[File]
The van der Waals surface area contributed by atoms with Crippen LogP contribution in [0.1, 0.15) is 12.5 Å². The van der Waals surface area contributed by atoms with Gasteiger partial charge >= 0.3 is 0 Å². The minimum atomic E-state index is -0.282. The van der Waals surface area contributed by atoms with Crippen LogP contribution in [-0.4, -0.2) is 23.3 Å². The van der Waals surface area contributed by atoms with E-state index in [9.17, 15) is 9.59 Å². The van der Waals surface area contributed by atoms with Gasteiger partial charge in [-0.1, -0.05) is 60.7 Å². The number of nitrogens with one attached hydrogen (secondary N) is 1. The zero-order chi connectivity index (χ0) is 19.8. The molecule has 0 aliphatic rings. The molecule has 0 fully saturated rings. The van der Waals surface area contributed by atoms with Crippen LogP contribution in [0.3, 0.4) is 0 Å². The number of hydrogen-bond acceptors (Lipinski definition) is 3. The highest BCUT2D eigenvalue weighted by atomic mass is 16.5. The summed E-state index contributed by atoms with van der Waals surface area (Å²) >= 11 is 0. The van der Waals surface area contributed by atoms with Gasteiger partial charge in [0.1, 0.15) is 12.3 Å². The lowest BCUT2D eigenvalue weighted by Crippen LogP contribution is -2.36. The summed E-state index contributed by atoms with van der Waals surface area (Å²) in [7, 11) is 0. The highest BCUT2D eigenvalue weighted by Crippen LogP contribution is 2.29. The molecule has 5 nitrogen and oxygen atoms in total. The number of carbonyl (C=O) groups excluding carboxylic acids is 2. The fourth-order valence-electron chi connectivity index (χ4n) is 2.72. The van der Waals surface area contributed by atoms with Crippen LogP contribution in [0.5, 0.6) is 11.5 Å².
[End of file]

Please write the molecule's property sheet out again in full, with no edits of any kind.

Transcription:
The van der Waals surface area contributed by atoms with Crippen LogP contribution in [0.1, 0.15) is 12.5 Å². The van der Waals surface area contributed by atoms with Gasteiger partial charge >= 0.3 is 0 Å². The minimum atomic E-state index is -0.282. The van der Waals surface area contributed by atoms with Crippen LogP contribution in [-0.4, -0.2) is 23.3 Å². The van der Waals surface area contributed by atoms with E-state index in [9.17, 15) is 9.59 Å². The van der Waals surface area contributed by atoms with Gasteiger partial charge in [-0.1, -0.05) is 60.7 Å². The number of nitrogens with one attached hydrogen (secondary N) is 1. The zero-order chi connectivity index (χ0) is 19.8. The molecule has 0 aliphatic rings. The molecule has 0 fully saturated rings. The van der Waals surface area contributed by atoms with Crippen LogP contribution in [0.3, 0.4) is 0 Å². The number of hydrogen-bond acceptors (Lipinski definition) is 3. The highest BCUT2D eigenvalue weighted by atomic mass is 16.5. The summed E-state index contributed by atoms with van der Waals surface area (Å²) >= 11 is 0. The van der Waals surface area contributed by atoms with Gasteiger partial charge in [0.1, 0.15) is 12.3 Å². The lowest BCUT2D eigenvalue weighted by Crippen LogP contribution is -2.36. The summed E-state index contributed by atoms with van der Waals surface area (Å²) in [7, 11) is 0. The highest BCUT2D eigenvalue weighted by Crippen LogP contribution is 2.29. The molecule has 5 nitrogen and oxygen atoms in total. The number of carbonyl (C=O) groups excluding carboxylic acids is 2. The fourth-order valence-electron chi connectivity index (χ4n) is 2.72. The van der Waals surface area contributed by atoms with Crippen LogP contribution in [0.5, 0.6) is 11.5 Å².